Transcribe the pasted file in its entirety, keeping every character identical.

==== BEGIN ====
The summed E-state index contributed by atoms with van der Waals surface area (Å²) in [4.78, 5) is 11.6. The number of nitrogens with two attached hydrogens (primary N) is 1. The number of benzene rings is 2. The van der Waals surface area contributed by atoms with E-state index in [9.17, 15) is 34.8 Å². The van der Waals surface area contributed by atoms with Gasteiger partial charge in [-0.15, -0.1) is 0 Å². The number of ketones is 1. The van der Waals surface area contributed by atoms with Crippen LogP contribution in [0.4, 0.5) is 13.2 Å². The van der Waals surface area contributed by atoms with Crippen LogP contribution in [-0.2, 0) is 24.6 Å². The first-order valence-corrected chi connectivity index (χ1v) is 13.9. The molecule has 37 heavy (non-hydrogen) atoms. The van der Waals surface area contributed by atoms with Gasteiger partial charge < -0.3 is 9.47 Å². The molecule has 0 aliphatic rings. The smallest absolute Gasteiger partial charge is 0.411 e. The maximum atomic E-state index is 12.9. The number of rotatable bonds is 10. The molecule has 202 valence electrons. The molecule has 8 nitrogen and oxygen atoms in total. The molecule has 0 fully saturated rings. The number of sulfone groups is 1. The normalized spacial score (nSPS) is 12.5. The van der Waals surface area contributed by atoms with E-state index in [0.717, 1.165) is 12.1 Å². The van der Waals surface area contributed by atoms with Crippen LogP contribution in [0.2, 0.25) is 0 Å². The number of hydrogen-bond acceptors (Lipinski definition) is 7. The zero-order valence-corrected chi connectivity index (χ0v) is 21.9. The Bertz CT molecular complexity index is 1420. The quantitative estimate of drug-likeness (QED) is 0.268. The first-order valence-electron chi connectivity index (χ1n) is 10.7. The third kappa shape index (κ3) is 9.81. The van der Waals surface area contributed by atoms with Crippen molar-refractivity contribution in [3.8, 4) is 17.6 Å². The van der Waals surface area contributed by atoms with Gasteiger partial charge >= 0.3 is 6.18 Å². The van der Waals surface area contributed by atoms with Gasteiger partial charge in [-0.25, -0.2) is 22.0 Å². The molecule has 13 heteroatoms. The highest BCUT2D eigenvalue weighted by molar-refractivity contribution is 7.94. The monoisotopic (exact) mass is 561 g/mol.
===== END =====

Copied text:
The summed E-state index contributed by atoms with van der Waals surface area (Å²) in [4.78, 5) is 11.6. The number of nitrogens with two attached hydrogens (primary N) is 1. The number of benzene rings is 2. The van der Waals surface area contributed by atoms with E-state index in [9.17, 15) is 34.8 Å². The van der Waals surface area contributed by atoms with Gasteiger partial charge in [-0.15, -0.1) is 0 Å². The number of ketones is 1. The van der Waals surface area contributed by atoms with Crippen LogP contribution in [0.4, 0.5) is 13.2 Å². The van der Waals surface area contributed by atoms with Crippen LogP contribution in [-0.2, 0) is 24.6 Å². The first-order valence-corrected chi connectivity index (χ1v) is 13.9. The molecule has 37 heavy (non-hydrogen) atoms. The van der Waals surface area contributed by atoms with Gasteiger partial charge < -0.3 is 9.47 Å². The molecule has 0 aliphatic rings. The smallest absolute Gasteiger partial charge is 0.411 e. The maximum atomic E-state index is 12.9. The number of rotatable bonds is 10. The molecule has 202 valence electrons. The molecule has 8 nitrogen and oxygen atoms in total. The molecule has 0 fully saturated rings. The number of sulfone groups is 1. The normalized spacial score (nSPS) is 12.5. The van der Waals surface area contributed by atoms with E-state index in [0.717, 1.165) is 12.1 Å². The van der Waals surface area contributed by atoms with Crippen LogP contribution in [0.2, 0.25) is 0 Å². The number of hydrogen-bond acceptors (Lipinski definition) is 7. The zero-order valence-corrected chi connectivity index (χ0v) is 21.9. The Bertz CT molecular complexity index is 1420. The quantitative estimate of drug-likeness (QED) is 0.268. The first-order valence-electron chi connectivity index (χ1n) is 10.7. The third kappa shape index (κ3) is 9.81. The van der Waals surface area contributed by atoms with Crippen molar-refractivity contribution in [3.8, 4) is 17.6 Å². The van der Waals surface area contributed by atoms with Gasteiger partial charge >= 0.3 is 6.18 Å². The van der Waals surface area contributed by atoms with Gasteiger partial charge in [-0.25, -0.2) is 22.0 Å². The molecule has 13 heteroatoms. The highest BCUT2D eigenvalue weighted by molar-refractivity contribution is 7.94. The monoisotopic (exact) mass is 561 g/mol.